Connor was still asleep. Or at least hadn't come out of his truck yet, so at this point I figured I was the only one awake in our neighbourhood.
And then there was another flash and crack of lightning and thunder and I realized I wasn't the only one awake.
"My chair just zapped me!"
"My bike just shocked me!"
I heard people shouting to each other that they'd felt some electricity and then it flashed again and the legs of our shade shelter sparked.
I was a little bit frightened.
Frightened because I've never actually been that close to lightning (we don't get much of it where I live and it's always just sort of a pretty thing far away in the sky) and I don't really know how to be safe around it and here it was making things directly around me spark and be... literally shocking!
I ran to the back of Connor's truck. He was awake. Had lifted up the latch thing and I poked my head in.
"Connor! Where's the safest place for me to be right now!" And right as I said that there was a MASSIVE flash of lightning and the loudest, most frighteningly huge crash of thunder I've ever ever heard in my life.
The whole place lit up and I've never heard anything that angrily loud.
Connor says my eyes went huge. I have no reason to believe they didn't. But he told me that a vehicle, with rubber wheels was the safest spot and I should jump in.
And I did.
I left muddy prints on the back of his fender, but I climbed in (shoes left on the side) and huddled next to him while we watched the rain and thunder and lightning crashing around us.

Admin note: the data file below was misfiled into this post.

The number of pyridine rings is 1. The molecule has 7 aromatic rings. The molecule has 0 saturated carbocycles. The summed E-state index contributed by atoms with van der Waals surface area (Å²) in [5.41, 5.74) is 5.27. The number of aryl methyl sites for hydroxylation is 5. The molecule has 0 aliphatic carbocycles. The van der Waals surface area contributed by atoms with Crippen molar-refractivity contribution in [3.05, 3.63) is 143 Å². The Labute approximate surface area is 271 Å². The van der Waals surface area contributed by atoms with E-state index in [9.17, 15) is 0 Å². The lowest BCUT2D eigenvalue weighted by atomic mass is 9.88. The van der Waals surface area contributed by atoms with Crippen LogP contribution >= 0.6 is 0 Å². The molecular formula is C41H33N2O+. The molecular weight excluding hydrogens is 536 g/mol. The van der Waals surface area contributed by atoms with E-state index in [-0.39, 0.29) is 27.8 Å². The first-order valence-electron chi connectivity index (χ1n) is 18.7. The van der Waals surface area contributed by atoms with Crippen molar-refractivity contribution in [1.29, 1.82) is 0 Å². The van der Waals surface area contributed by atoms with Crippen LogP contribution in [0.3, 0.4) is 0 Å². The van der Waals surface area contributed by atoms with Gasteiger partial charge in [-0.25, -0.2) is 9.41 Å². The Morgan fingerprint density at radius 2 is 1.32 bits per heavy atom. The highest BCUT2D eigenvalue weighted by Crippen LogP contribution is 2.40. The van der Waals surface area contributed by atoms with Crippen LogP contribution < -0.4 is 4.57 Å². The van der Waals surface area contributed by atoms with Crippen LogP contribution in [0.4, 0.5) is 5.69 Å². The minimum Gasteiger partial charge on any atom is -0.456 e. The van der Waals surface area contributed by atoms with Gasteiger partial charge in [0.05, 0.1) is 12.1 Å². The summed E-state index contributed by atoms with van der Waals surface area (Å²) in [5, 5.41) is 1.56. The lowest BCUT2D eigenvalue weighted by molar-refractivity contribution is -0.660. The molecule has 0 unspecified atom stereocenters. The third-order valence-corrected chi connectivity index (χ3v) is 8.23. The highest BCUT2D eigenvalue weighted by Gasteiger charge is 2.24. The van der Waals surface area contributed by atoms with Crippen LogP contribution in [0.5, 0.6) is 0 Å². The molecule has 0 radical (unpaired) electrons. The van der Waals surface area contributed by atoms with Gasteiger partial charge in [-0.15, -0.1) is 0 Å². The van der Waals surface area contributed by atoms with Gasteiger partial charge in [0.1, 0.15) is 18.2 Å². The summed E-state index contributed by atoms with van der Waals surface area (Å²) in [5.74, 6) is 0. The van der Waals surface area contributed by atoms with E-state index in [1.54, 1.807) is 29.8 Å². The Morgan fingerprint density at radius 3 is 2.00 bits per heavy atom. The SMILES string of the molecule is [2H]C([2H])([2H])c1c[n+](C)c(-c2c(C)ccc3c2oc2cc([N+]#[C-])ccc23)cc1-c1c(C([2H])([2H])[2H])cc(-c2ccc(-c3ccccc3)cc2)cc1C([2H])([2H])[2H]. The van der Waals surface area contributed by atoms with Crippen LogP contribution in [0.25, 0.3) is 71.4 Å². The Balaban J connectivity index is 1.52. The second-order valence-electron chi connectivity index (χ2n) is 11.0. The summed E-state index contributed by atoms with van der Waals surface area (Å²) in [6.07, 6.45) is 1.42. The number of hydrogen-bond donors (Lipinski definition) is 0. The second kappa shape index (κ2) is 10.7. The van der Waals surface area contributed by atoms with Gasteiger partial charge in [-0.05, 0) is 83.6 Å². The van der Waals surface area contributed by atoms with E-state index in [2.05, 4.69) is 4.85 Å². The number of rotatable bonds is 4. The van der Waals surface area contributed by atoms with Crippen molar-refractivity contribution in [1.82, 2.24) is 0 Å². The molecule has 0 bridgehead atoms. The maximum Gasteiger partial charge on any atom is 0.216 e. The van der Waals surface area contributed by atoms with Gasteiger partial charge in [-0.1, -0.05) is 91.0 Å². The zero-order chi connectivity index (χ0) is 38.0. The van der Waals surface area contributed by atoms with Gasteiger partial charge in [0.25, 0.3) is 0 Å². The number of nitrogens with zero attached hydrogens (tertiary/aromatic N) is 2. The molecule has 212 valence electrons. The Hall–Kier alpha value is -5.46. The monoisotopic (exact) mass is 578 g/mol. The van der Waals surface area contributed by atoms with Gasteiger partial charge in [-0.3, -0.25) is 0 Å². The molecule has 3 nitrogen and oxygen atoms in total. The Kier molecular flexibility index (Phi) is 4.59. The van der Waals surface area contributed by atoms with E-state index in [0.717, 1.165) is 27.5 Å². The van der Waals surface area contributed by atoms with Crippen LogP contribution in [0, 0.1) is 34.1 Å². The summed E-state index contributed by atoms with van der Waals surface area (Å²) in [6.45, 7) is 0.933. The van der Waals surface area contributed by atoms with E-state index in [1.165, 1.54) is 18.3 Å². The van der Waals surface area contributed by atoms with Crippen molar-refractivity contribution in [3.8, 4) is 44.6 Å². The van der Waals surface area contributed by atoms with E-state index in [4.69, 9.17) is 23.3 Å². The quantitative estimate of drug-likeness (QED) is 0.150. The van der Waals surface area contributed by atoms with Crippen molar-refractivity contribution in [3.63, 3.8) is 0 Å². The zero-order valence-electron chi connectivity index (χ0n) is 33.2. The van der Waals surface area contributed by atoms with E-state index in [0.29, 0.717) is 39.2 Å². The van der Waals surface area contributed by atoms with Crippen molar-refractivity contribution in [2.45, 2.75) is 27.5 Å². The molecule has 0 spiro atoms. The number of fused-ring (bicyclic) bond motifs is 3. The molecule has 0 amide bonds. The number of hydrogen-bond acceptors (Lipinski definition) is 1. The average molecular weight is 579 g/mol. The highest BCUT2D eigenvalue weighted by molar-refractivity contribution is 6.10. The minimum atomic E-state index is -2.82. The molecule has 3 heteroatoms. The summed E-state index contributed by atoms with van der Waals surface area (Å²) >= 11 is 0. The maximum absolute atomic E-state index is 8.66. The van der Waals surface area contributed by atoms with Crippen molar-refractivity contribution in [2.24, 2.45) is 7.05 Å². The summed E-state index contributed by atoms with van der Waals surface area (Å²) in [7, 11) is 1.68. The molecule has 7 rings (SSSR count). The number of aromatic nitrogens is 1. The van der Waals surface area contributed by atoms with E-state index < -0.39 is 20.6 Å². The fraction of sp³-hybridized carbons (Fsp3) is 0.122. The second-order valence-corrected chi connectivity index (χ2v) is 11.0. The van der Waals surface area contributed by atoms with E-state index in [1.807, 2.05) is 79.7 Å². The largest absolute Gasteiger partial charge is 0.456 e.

At some point, the (newbie) guys next to us started up their RV's generator and the exhaust came directly into our little safe zone. I wasn't impressed with this (they'd parked way way too close to us) but wasn't willing to stomp out into the rain to tell them they were killing us.
After a while the rain let up and the storm seemed to have passed so Connor and I got out of his truck.
It was still rain-cloudy and sprinkling a bit (which, omg makes me think of this
, awwww) and we both just kind of stood there...
Connor was happy too. It was his first time seeing rain at Burning Man and somehow it made us both feel at home. Look, I'm wearing pants! I'm wearing a jacket! We're at Burning Man and not boiling hot! Because I will admit, that was one of my thoughts... that the rain would somehow bring down the temperature for the week, or at least for that day and that that would help.
We were a little bit at a loss because we'd been supposed to go that morning to find our meal plan place (I think I mentioned before, but I'd found an amazing chef online who for a really good rate would provide us with two meals a day) and so we had to fend for ourselves for breakfast as we'd missed the window of time breakfast would have been served.
The playa surface sticks to anything that touches it when it's wet. And while the rain hadn't been torrential, it had soaked the surface and would take a while to dry. Add to that the fact that it was still cloudy and it was going to be a long while before it dried.
I did see the odd vehicle or two drive by and I wanted to shake my finger at them. It clearly states in about a gazillion different places that when it rains you can not, do not, should not drive... at all. It chews up the surface of the playa if you do, not to mention it sticks like concrete to your tires. I found this out last year when I drove my bike over a spot where the water trucks had just sprayed. Bad mistake. Never repeated. And it's not like just the one rotation of the tire gets covered... it's layer after layer after layer.
Later in the morning I saw a girl "bike" past. Her bike was barely functioning because she had such a thick layer of playa mud caked onto her tires that the rain deflector fender things were stopping the wheel from turning. She was mad that the fenders were placed so close to the wheel. I just shook my head at it... you can't use transportation on the playa when it's wet or still drying dudes... seriously.